|China should transform its foreign trade growth perspectives
Vice Minister of Commerce Wei Jianguo says there is still great potential for China to expand her foreign trade because her trade with developing countries is still very low, however China still needs to speed up her growth of foreign trade.
In an interview with Economic Daily, Wei Jianguo said that by 2010 China's per capita income would reach US$ 2000 predicted that China would become the world's first or second greatest trade power by 2020. However currently, China's trade quality and efficiency are still not good enough, readjustments still needs to be made to growth perspectives.
Wei Jianguo says that there are fewer brand products in China's export which results in lower profit. 55% of export products come from processing and foreign enterprises. China still lacks her own core technology and sales network which can reap abundant profits. China is a big exporter of DVD players, but among the 57 key technologies in DVD, China only controls 9. Only less than 20% of export enterprises have their own trade marks and less than 10% of the enterprises have their own brands. China is strong in production capacity, but weak in exchange capability. Therefore China is a manufacturing center, but the big profit lies in circulation field for which China only occupies a small proportion and lies in the lower end of the international division of labor.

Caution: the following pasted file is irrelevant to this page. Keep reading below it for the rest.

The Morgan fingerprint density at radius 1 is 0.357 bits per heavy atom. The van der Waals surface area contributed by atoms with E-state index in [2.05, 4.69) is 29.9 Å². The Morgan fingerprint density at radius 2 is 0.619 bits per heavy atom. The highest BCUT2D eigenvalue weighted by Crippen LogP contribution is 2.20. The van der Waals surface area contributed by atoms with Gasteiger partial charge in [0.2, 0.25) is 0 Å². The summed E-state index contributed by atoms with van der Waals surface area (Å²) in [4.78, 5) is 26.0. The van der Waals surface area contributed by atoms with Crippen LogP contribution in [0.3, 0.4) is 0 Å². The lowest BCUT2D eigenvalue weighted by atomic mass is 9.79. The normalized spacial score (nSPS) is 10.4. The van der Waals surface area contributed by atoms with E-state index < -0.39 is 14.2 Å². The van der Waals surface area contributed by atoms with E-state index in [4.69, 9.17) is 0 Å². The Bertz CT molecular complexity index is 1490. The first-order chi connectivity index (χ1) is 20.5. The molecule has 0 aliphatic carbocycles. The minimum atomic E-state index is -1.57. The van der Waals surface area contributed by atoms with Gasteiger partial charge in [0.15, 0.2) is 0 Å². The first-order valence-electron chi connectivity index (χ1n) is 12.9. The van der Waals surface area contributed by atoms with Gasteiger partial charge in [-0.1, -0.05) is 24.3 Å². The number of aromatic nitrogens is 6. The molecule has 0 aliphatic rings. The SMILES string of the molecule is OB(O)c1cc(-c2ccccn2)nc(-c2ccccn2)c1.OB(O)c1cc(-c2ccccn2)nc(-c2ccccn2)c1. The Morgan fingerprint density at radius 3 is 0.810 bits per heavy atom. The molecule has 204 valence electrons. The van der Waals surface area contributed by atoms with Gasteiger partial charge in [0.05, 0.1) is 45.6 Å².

In import, China is a big buyer, but doesn't have the appropriate price setting. Due to this situation, the cost of resources and energy import becomes higher and higher. By November 2005, China had spent an extra US$ 30 billion on 42 types of resources and energy products such as crude oil, steel, plastic and iron ore which are under key supervision by China.
Under such circumstances, China must speed up her means for transforming foreign trade growth. Firstly, core competitiveness should be improved. There must also be independent innovation and international marketing capability. Chinese enterprises must develop their own brand and have their own intellectual property products in order to increase profit. China should develop her own multinational companies. Secondly, China's processing trade should further develop into deep processing and finish machining and change China's position in the international division of labor.
Thirdly, China should develop green trade by restricting export of resources and high energy consuming products in order to protect strategic resources and natural environment while importing resources, energy and technology.